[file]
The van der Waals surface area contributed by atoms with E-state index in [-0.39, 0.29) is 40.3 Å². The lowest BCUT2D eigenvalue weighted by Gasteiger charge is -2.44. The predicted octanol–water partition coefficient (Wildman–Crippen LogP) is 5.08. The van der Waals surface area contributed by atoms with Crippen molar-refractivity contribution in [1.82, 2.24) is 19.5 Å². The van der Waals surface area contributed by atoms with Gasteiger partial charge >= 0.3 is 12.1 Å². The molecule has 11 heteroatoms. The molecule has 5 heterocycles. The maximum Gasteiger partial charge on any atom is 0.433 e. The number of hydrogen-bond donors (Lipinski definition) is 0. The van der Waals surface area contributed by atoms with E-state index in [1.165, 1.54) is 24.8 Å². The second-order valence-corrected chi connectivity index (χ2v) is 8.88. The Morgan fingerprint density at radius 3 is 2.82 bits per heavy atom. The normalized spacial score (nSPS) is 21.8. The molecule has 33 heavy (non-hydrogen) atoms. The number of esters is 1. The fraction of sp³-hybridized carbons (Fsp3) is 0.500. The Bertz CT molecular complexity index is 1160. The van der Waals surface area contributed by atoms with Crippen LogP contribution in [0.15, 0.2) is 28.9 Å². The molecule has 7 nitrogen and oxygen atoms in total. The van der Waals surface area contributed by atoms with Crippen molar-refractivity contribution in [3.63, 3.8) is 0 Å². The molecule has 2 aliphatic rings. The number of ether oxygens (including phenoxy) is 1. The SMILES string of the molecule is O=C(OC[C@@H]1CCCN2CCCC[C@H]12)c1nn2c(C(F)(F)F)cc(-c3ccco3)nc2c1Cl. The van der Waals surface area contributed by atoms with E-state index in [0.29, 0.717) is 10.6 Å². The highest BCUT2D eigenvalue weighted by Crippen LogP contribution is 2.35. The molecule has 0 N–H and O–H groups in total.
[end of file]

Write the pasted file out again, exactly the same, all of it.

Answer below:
The van der Waals surface area contributed by atoms with E-state index in [-0.39, 0.29) is 40.3 Å². The lowest BCUT2D eigenvalue weighted by Gasteiger charge is -2.44. The predicted octanol–water partition coefficient (Wildman–Crippen LogP) is 5.08. The van der Waals surface area contributed by atoms with Crippen molar-refractivity contribution in [1.82, 2.24) is 19.5 Å². The van der Waals surface area contributed by atoms with Gasteiger partial charge >= 0.3 is 12.1 Å². The molecule has 11 heteroatoms. The molecule has 5 heterocycles. The maximum Gasteiger partial charge on any atom is 0.433 e. The number of hydrogen-bond donors (Lipinski definition) is 0. The van der Waals surface area contributed by atoms with E-state index in [1.165, 1.54) is 24.8 Å². The second-order valence-corrected chi connectivity index (χ2v) is 8.88. The Morgan fingerprint density at radius 3 is 2.82 bits per heavy atom. The normalized spacial score (nSPS) is 21.8. The molecule has 33 heavy (non-hydrogen) atoms. The number of esters is 1. The fraction of sp³-hybridized carbons (Fsp3) is 0.500. The Bertz CT molecular complexity index is 1160. The van der Waals surface area contributed by atoms with Crippen LogP contribution in [0.15, 0.2) is 28.9 Å². The molecule has 7 nitrogen and oxygen atoms in total. The van der Waals surface area contributed by atoms with Crippen molar-refractivity contribution in [3.63, 3.8) is 0 Å². The molecule has 2 aliphatic rings. The number of ether oxygens (including phenoxy) is 1. The SMILES string of the molecule is O=C(OC[C@@H]1CCCN2CCCC[C@H]12)c1nn2c(C(F)(F)F)cc(-c3ccco3)nc2c1Cl. The van der Waals surface area contributed by atoms with E-state index in [0.29, 0.717) is 10.6 Å². The highest BCUT2D eigenvalue weighted by Crippen LogP contribution is 2.35. The molecule has 0 N–H and O–H groups in total.